Nvidia’s RTX 2080 Ti remains the most powerful graphics card in the GeForce lineup, and with that hallowed ground comes an equally harrowing Founders Edition price tag of $1,199. Yet that hasn’t halted efforts to build bigger, better, and even more expensive graphics cards. In the true spirit of one-upmanship, MSI is now set to be the first to shove 16Gbps memory into its enthusiast-grade RTX 2080 Ti Gaming Z Trio.
According to MSI’s news post, the memory switch counts for a 5% performance increase over the otherwise identical 14Gbps RTX 2080 Ti Gaming X Trio. Both feature the same GPU boost clock of 1,755MHz, and the cooling solution remains the same beefy, slightly screwy, design. However, the tweaked memory on the Gaming Z Trio tips it over the line a little ahead of the 14Gbps Gaming X Trio.
That 5% could be enough to see the Gaming Z Trio outperform even Nvidia’s super-smart Titan RTX. The inference card built for AI and deep learning is more or less an RTX 2080 Ti with all the extras: the full TU102’s 4,608 CUDA Cores, 1,770MHz boost clock, and 24GB of 14Gbps GDDR6 memory.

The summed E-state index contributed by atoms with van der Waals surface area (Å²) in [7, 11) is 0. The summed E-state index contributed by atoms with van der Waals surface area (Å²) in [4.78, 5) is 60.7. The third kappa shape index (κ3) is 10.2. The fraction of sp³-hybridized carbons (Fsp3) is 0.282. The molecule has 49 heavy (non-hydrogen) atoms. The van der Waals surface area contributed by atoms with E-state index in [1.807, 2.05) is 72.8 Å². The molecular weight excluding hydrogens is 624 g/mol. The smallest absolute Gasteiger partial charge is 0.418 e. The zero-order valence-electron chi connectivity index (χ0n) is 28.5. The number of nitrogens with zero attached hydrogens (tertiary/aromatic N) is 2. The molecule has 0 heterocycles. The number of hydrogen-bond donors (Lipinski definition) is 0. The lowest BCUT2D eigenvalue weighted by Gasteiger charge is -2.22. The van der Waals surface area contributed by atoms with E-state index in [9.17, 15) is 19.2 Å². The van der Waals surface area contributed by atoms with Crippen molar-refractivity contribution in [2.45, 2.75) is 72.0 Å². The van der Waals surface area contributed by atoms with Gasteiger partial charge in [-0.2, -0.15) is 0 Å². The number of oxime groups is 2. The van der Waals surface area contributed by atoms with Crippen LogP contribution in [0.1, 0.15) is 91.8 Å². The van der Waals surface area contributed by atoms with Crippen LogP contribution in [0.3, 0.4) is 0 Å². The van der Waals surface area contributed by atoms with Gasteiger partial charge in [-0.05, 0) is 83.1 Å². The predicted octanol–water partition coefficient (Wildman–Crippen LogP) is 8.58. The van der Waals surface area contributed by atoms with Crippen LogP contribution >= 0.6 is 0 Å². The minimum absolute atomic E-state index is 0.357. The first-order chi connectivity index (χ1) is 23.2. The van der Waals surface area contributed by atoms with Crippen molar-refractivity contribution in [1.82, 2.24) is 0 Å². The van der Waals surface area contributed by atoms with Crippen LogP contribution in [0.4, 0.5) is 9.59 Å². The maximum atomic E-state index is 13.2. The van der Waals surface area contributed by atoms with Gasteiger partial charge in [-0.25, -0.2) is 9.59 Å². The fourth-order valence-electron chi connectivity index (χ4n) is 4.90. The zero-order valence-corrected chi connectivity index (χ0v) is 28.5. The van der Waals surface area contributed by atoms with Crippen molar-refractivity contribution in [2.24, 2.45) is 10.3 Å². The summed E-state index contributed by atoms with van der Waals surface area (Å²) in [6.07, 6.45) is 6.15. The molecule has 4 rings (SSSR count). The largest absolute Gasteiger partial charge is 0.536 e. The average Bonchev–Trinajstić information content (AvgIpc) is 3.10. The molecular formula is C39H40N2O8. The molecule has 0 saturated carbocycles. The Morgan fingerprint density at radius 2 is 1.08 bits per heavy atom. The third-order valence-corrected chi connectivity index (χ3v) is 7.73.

With plenty of memory to keep it well-fed, and a slight CUDA and clock speed advantage, the Titan RTX has long been marginally faster than the Founders Edition RTX 2080 Ti. However, third-party coolers that allow Nvidia’s GeForce GPUs to really crank up the frequencies (thanks to Nvidia’s GPU Boost technology), and generous factory overclocks, have seen the gap shrink to just a couple of frames.
If MSI’s numbers are to be believed, the move to 16Gbps GDDR6 memory should take the highly competitive Gaming X performance and turn it up to… well, 16. In doing so it could allow the Gaming Z Trio to top the Titan RTX in-game by a small margin.
The value of memory bandwidth cannot be understated, either. Take the GTX 1660 Super. Identical in almost every way to the GTX 1660, the upgrade from GDDR5 to GDDR6 memory caused it to perform some 15-20% faster.
Perhaps that’s why MSI is keen to release an updated Turing card a year and a half following its initial release: it wants the championship title before the next generation of Nvidia’s professional and gaming chips tear up the rulebook once again later in the year.